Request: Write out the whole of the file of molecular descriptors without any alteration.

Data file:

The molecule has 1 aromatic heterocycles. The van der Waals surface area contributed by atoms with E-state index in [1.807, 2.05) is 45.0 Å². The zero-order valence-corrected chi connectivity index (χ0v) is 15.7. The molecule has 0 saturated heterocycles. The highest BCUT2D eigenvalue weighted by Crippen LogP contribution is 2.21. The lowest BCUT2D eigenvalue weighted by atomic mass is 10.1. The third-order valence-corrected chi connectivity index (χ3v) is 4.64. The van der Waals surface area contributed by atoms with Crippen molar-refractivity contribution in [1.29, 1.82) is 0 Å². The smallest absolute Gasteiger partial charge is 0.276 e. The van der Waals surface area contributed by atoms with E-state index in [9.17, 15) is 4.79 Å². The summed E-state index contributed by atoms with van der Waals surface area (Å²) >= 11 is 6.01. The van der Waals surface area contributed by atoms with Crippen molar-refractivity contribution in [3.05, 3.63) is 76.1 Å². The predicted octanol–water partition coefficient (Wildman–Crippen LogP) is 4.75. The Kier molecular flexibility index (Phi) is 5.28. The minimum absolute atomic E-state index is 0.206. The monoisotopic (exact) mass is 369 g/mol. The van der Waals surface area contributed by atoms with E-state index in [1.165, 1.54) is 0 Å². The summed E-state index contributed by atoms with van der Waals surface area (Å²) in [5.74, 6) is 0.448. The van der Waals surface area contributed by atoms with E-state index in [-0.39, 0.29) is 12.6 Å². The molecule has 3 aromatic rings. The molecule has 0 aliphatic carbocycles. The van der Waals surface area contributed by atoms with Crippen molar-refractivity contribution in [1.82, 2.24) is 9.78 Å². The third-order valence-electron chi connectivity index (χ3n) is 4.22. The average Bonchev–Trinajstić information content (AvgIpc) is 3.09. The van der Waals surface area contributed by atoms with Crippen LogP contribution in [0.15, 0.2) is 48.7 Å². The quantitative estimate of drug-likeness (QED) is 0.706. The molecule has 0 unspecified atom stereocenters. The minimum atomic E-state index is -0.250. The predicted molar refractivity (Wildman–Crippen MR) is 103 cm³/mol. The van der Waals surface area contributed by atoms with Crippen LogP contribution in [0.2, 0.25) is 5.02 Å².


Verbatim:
The molecule has 1 aromatic heterocycles. The van der Waals surface area contributed by atoms with E-state index in [1.807, 2.05) is 45.0 Å². The zero-order valence-corrected chi connectivity index (χ0v) is 15.7. The molecule has 0 saturated heterocycles. The highest BCUT2D eigenvalue weighted by Crippen LogP contribution is 2.21. The lowest BCUT2D eigenvalue weighted by atomic mass is 10.1. The third-order valence-corrected chi connectivity index (χ3v) is 4.64. The van der Waals surface area contributed by atoms with Crippen molar-refractivity contribution in [1.29, 1.82) is 0 Å². The smallest absolute Gasteiger partial charge is 0.276 e. The van der Waals surface area contributed by atoms with E-state index in [9.17, 15) is 4.79 Å². The summed E-state index contributed by atoms with van der Waals surface area (Å²) >= 11 is 6.01. The van der Waals surface area contributed by atoms with Crippen molar-refractivity contribution in [3.05, 3.63) is 76.1 Å². The predicted octanol–water partition coefficient (Wildman–Crippen LogP) is 4.75. The Kier molecular flexibility index (Phi) is 5.28. The minimum absolute atomic E-state index is 0.206. The monoisotopic (exact) mass is 369 g/mol. The van der Waals surface area contributed by atoms with E-state index in [1.165, 1.54) is 0 Å². The summed E-state index contributed by atoms with van der Waals surface area (Å²) in [5.74, 6) is 0.448. The van der Waals surface area contributed by atoms with E-state index in [-0.39, 0.29) is 12.6 Å². The molecule has 3 aromatic rings. The molecule has 0 aliphatic carbocycles. The van der Waals surface area contributed by atoms with Crippen molar-refractivity contribution in [1.82, 2.24) is 9.78 Å². The third-order valence-electron chi connectivity index (χ3n) is 4.22. The average Bonchev–Trinajstić information content (AvgIpc) is 3.09. The van der Waals surface area contributed by atoms with Crippen LogP contribution in [0.15, 0.2) is 48.7 Å². The quantitative estimate of drug-likeness (QED) is 0.706. The molecule has 0 unspecified atom stereocenters. The minimum atomic E-state index is -0.250. The predicted molar refractivity (Wildman–Crippen MR) is 103 cm³/mol. The van der Waals surface area contributed by atoms with Crippen LogP contribution in [0.2, 0.25) is 5.02 Å².